Deforesting and Developing Camberwell New Cemetery / One Tree Hill

one-tree-hill

#1

Southwark Council are consulting on developing the Old Nursery on Honor Oak Park:
https://consultations.southwark.gov.uk/environment-leisure/camberwell-new-cemetery-consultation/consult_view

So yet more burial space on the cards. How much more do they need? I can think of a number of uses that would be much more beneficial to the local community.

There is an aerial view here:


One Tree Hill Nature Reserve Works Consultation
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#2

I guess until people stop dying, lots! I think we should try sky burials!


#3

I think the point here is: at what point do you stop grabbing more land and re-use what is there? They previously wanted to bury in the Rec but that wasn’t popular and they have changed tack. I would contend that space, especially green space, in London should be put to use for the living in preference to yet more burial plots.


#4

Brett, you are preaching to the converted. I agree with you. However there are a good few who dont and want somewhere to visit their loved ones. Depends on what side of the fence you sit on. Bones or houses, and easy choice for me.


#5

The drop-in session re these plans is on today at Camberwell New Cemetery chapel.


#6

Reminder: Southwark council’s public consultation ends 22nd July.

:clipboard: Take the Survey


#7

It is worth bearing in mind that this area, along with the Rec, is Honor Oak Park. Would make a great site for a market garden IMO but regardless, unless robustly challenged, Southwark will continue to nibble away at this until there is none left. That would be a sad loss for future generations IMO.

Even if you buy the contentious idea that yet more burial space is needed, am struggling to see how public access is enhanced by this proposal. The current access from Honor Oak Park road remains the same, pedestrians, often with children, have to walk on the access road to gain entry and go through a car park to get to the Rec/Swings. There are also big drainage and biodiversity issues and no evidence has been supplied on how these are being addressed.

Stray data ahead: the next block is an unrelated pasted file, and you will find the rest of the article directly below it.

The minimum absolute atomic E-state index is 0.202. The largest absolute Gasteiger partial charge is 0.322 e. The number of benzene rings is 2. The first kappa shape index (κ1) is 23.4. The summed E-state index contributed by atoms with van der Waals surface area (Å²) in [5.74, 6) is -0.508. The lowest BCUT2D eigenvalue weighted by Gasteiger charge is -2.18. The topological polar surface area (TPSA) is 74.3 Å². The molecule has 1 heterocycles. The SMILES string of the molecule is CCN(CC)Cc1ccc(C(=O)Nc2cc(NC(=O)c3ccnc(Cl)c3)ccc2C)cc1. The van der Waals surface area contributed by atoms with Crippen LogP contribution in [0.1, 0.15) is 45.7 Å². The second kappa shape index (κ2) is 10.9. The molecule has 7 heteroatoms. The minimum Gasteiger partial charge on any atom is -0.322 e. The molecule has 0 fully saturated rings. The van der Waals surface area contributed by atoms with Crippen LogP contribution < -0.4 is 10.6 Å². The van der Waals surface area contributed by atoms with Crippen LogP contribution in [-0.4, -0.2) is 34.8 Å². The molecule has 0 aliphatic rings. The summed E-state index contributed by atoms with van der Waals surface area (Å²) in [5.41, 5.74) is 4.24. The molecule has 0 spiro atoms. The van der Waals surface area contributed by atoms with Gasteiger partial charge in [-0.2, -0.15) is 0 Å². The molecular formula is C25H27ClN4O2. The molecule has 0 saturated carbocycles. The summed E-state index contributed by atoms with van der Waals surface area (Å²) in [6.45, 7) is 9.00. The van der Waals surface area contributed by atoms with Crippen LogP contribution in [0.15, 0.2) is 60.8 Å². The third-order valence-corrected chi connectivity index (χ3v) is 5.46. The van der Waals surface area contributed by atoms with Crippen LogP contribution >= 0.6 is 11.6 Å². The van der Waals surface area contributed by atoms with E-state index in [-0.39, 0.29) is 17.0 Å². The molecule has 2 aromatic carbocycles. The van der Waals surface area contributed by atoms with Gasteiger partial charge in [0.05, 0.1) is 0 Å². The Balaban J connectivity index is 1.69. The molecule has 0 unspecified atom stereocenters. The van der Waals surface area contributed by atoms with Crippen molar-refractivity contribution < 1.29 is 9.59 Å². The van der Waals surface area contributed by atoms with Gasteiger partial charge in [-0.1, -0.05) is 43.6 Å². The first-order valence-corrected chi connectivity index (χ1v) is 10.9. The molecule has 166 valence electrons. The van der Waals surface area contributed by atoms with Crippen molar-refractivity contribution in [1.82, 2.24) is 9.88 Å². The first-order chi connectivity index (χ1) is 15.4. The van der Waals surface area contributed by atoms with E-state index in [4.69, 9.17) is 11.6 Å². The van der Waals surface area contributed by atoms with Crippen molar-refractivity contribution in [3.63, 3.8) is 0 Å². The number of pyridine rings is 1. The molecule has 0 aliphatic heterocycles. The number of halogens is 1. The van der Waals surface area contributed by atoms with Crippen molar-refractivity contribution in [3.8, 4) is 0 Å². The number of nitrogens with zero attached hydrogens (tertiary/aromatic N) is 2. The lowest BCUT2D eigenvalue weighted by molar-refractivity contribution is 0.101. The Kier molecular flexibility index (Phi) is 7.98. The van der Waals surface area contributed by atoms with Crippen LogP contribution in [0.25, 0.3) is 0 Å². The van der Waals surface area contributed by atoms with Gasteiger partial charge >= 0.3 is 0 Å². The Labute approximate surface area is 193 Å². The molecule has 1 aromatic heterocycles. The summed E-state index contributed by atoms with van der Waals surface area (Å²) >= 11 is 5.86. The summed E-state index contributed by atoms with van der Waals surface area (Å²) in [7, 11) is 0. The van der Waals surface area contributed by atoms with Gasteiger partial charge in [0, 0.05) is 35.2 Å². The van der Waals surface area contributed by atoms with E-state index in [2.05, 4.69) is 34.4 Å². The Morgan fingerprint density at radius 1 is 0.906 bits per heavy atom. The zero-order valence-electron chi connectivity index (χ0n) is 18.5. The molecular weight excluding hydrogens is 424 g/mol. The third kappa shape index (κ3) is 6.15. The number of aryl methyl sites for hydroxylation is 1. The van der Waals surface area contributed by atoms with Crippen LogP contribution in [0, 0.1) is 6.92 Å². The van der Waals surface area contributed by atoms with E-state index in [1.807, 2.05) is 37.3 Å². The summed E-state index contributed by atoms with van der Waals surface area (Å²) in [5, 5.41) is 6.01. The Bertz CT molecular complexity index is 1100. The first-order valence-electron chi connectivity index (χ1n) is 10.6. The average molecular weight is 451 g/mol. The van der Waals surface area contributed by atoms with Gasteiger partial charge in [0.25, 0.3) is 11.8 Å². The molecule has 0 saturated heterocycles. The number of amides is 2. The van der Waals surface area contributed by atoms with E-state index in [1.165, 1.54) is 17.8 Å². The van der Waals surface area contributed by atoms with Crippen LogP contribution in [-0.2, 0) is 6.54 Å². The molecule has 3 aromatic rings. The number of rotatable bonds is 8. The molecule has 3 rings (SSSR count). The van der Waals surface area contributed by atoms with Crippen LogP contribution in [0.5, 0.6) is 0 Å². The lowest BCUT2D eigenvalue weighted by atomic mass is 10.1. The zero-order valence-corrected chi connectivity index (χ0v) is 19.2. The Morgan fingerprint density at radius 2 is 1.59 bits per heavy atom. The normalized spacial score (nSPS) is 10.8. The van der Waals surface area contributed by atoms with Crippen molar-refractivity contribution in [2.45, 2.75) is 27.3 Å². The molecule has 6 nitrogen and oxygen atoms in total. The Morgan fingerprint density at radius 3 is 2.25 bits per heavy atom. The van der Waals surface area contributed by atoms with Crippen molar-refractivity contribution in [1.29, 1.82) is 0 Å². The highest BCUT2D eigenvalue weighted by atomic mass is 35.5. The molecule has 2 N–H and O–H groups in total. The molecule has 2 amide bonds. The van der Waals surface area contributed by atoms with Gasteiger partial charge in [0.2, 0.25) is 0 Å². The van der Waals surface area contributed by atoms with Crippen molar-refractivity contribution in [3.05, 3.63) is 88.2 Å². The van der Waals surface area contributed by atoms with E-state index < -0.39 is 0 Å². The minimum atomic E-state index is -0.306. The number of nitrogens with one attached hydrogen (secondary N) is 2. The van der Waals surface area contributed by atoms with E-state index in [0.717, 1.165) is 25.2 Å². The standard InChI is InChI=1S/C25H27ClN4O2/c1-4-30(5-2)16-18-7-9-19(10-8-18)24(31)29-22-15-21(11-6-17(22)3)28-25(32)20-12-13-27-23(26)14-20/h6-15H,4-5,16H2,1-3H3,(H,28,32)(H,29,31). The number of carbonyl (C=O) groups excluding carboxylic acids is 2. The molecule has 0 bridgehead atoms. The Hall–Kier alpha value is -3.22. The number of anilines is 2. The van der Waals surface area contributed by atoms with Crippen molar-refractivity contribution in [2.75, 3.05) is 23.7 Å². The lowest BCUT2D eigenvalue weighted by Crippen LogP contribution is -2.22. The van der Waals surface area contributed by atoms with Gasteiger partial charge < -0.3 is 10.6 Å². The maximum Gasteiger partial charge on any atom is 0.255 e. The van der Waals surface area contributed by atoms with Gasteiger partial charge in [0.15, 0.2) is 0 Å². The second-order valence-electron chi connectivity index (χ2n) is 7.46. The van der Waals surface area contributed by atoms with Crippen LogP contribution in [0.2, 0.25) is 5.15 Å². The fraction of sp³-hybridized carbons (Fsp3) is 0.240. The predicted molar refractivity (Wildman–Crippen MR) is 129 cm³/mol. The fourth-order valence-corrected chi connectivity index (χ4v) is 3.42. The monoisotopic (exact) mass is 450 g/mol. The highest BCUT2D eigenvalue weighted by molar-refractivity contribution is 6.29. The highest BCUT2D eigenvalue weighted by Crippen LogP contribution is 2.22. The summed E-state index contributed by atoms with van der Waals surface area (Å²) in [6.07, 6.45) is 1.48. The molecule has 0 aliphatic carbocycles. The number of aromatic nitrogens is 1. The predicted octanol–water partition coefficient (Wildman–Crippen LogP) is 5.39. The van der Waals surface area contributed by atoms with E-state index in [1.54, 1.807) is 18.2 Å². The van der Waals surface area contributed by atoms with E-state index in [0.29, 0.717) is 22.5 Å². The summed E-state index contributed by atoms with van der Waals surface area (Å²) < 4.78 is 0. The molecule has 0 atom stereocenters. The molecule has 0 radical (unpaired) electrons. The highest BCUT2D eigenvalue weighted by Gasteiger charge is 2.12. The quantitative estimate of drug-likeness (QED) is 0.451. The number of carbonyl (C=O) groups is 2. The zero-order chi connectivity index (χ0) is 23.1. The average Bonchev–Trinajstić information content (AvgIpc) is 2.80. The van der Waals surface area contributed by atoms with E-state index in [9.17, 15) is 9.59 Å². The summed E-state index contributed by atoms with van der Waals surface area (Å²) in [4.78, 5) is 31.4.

#8

I can see why people would want to bury their loved ones nearby so they can visit them, as @Londondrz said, but on the whole I totally agree with @Brett.

In a space-constrained city like London the living should take priority over the dead.

Would much prefer to see a market garden, more allotments, or some public park space there.


#9

I don’t see why a compromise cannot be made where the dead are buried there but it is used as a park with headstones around the edge of the cemetery. Lots of cemeteries clear headstones to the side after a given period of time.


#10

Not quite sure a lush and green burial site with a monument (head stone) should be a right or a privilege. In cities such as London where space is at a premium there should be consideration given to mandatory cremations, or if burial is still a need, stacked burial policies.


#11

I want to be a tree when I go. http://www.beatree.com/


#12
  • :+1: Agree with council proposals
  • Prefer Area B becomes green space with headstones around edges